Old 14th September 2003
  #15
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DigiGeek's Avatar
 

Thanks for the link LowB. Actually, I am certain that I am right on this. What Nika is talking about is the Apogee HD connection or lack thereof.

Where you may be getting confused is when Nika says Apogee converters used fixed point math?

I believe all converters use fixed point math, at least that I am aware of (and why would need or want to use an FPU processor for a converter anyway, unless you had DSP happening in the box).

While I will give you that Nika may know more about Apogee's history than I do, I don't see anywhere that he makes mention of Apogee converters in Digidesign products.

As for the fixed vs floating arguement (sorry i know this is off topic), I do not know if that is the real reason Bob Clearmountain heard what he did, but I myself have noticed better results on native systems using floating point processing than I have with Pro Tools as well (the caveat here is that any listening I have done comparing mixing between the the two is vs. my mix system and not HD). Now whether that is because of floating vs. fixed I cannot say. I will do some research on it before commenting further.
Old 14th September 2003
  #16
Lowdbrent
Guest
It is the DAW software that uses fixed or floating point math. That was the context of the conversation that spawned this. PT use Fixed, Nuendo uses Floating.

No, Nika is referring to convertors themselves, so was George M.
Old 14th September 2003
  #17
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heinz's Avatar
 

I've had the Rosetta 800 for about a week and I am really liking the sound of it, better than the Trak2 it replaced.
Old 16th September 2003
  #18
Max
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For the record, Apogee has never manufactured or designed a converter for Digidesign.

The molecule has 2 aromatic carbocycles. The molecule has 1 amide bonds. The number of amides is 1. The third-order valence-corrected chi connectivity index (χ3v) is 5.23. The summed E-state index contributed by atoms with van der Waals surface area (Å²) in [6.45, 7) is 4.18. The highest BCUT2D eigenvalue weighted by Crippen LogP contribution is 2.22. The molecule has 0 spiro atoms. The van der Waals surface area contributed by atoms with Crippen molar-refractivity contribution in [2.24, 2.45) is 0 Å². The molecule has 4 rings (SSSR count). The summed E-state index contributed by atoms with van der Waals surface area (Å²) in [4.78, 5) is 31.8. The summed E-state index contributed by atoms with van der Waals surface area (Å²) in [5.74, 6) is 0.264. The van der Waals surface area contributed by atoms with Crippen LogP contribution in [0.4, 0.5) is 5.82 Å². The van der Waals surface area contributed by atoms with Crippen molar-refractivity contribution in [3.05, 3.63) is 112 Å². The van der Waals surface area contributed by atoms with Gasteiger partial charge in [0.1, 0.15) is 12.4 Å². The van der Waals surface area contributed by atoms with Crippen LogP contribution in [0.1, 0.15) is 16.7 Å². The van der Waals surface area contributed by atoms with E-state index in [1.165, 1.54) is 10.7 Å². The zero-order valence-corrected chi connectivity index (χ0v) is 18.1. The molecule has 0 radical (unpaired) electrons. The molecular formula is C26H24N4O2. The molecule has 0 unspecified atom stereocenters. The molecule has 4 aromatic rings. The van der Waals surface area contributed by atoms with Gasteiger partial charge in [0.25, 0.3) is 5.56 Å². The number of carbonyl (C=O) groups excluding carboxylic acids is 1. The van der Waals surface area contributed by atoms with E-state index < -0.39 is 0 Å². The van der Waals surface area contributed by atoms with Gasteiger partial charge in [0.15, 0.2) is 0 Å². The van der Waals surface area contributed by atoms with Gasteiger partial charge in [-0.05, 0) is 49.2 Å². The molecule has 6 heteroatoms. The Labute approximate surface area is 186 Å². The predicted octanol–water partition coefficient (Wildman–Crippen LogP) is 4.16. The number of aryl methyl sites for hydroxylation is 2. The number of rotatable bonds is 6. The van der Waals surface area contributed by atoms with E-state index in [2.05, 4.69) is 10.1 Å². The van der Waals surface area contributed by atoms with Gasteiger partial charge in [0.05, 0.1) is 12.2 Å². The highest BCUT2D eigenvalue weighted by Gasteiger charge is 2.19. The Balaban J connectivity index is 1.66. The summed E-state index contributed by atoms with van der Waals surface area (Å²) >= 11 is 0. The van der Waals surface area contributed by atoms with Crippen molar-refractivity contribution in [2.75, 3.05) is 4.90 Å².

Hope this clears things up.
Old 21st September 2003
  #19
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To Fumbling on E, sorry I didn't check back on this thread earlier, but what I should have made clear is that the Big Ben made my 8000se sound very, very close to the Rosetta 800. The confusing factor is that when my 8000 was clocked to the Rosetta, the 8000 sounded better than when it was it's own master. The Big Ben is an even better clock, and it made an even bigger difference for the 8000, enough that I was no longer in a panic about replacing the 8000. Worth a try before buying new converters.

BTW, the se designation is (I believe) an improvement in the analog circuitry only. My stock 8000 was upgraded to an se and it sounded better after the upgrade - a little more character and *weight*.

Also, a few of the comments about Bob Clearmountain's DAW mix-bus quotes (which I saw in sos) appear to have been misunderstood. I thought he was referring to mixing inside a DAW - regardless of which converters were used to record the audio; when all of the audio files in a song are mixed inside the DAW, the resulting mix doesn't sound as good as a mix coming from multiple DAW outputs into a console. This is a limitation of DAW's in general, and is the reason so many (me included) have gone to analog summing via a Dangerous 2Bus or a Manley 16x2, and why so many top mixers still use big desks.

The point is that Bob's relationship with Apogee has nothing to do with his complaints about DAW mixing - he was explaining why he still uses his SSL console.